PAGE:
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Galgenfrist by Jean-Paul Sartre

Galgenfrist (original 1947; edition 1947)

by Jean-Paul Sartre

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1,26579,684 (3.92)23
An extraordinary picture of life in France during the critical eight days before the signing of the fateful Munich Pact and the subsequent takeover of Czechoslovakia in September 1938. Translated from the French by Eric Sutton.
Authors:Jean-Paul Sartre
Info:Kbh. : Thening & Appel, 1947.
Collections:Your library

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The Reprieve by Jean-Paul Sartre (1947)



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English (5)  French (1)  Italian (1)  All languages (7)
Showing 5 of 5
This is book two of Sartre's trilogy of novels Les Chemins de la Liberte (The Roads to Freedom), set in Paris at the outbreak of the Second World War.
  noellib | Apr 29, 2015 |
Fiction describing the despair and confusion surrounding the events of the Treaty of Munich. Sartre, I admit, is not one of my favorite authors. But both the stream-of-consciousness style and the historical context gave me a better footing for appreciating the sulkiness that pervades his books. ( )
  HadriantheBlind | Mar 30, 2013 |
It has been a number of years since I read this series, so i will have to be rather general about it even though it has stuck with me all these years. I am a fan of Sartre's and his existentialist contemporaries, but this series was an amazing display of Sartre's skill as a fiction writer. While I am generally more fond of Camus' fiction, every book in the "The Roads to Freedom" trilogy stands out as my favorite fictional work by that group. Make no mistake, this trilogy is a masterpiece of existentialist fiction."The Roads to Freedom" series (originally meant to be a tetralogy) was a fictional representation of new direction in Sartre's vision of existentialism which was far more participatory. Using the back-drop of the Nazi occupation, Sartre's characters move from a prewar existence of complete apathy toward their life and others into individuals who are empowered by the will to resist any impediments to their freedom. ( )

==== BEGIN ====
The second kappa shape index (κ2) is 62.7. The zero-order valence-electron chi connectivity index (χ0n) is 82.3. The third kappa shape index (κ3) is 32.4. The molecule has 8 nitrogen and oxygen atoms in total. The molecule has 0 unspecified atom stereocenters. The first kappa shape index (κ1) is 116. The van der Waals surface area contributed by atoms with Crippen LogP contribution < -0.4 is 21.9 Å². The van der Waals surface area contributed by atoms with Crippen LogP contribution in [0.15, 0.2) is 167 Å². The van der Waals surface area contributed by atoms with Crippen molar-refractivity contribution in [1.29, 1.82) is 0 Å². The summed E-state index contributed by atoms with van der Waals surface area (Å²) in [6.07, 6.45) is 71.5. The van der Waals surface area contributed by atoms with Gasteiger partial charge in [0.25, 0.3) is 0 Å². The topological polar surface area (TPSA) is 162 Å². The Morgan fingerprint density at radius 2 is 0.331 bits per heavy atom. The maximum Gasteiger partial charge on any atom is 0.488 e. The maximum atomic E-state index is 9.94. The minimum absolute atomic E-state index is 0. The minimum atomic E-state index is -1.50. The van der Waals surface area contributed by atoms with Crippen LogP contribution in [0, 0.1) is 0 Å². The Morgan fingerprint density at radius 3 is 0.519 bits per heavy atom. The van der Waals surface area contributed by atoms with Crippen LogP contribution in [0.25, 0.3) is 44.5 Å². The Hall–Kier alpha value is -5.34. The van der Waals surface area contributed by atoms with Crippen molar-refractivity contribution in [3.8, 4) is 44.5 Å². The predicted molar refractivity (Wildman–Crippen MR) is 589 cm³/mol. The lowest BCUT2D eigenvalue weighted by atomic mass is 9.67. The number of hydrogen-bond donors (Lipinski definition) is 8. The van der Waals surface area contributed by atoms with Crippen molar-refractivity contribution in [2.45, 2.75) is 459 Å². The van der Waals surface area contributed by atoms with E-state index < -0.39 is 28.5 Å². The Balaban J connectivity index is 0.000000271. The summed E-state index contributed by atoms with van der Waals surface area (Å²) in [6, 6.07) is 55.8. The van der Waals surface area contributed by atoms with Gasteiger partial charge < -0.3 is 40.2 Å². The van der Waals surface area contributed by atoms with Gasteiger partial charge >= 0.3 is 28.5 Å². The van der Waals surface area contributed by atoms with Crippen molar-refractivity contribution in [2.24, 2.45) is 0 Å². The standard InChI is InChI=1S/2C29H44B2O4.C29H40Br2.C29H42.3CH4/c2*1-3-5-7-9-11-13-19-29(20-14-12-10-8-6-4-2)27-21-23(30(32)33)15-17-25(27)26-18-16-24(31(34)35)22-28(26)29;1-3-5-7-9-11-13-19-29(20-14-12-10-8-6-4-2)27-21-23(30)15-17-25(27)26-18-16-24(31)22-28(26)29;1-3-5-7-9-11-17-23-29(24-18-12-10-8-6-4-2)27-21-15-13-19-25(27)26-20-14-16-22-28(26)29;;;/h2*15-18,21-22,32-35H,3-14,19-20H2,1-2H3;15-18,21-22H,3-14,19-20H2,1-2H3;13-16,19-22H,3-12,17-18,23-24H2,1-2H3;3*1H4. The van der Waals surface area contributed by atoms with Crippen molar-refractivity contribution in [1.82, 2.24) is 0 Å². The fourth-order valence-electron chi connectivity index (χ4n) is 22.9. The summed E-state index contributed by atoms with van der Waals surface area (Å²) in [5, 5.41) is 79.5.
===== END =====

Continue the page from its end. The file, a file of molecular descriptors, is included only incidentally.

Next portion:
2 vote uh8myzen | Apr 17, 2011 |
This strangely written novel, authored by the leading existentialist philosopher, examines the international events leading up to the Second World War through the thematic lens of personal responsibility. The stylistic techniques of darting from one location to another without warning and drifting seamlessly between first- and third-person perspectives give a frantic quality to the writing that intensifies the story’s climactic moments. Not exactly a beach read, but the book’s last sentence and the events leading up to it will never be forgotten. ( )
2 vote dbancrof | Dec 29, 2010 |
Segundo livro da trilogia "Os Caminhos da Liberdade"[Les Chemins de la liberté]
  brunobonfante | May 2, 2008 |
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» Add other authors (12 possible)

Author nameRoleType of authorWork?Status
Jean-Paul Sartreprimary authorall editionscalculated
Sartre, Jean-Paulmain authorall editionsconfirmed
Mok, M.Translatorsecondary authorsome editionsconfirmed
Picasso, PabloCover artistsecondary authorsome editionsconfirmed
Sutton, EricTranslatorsecondary authorsome editionsconfirmed
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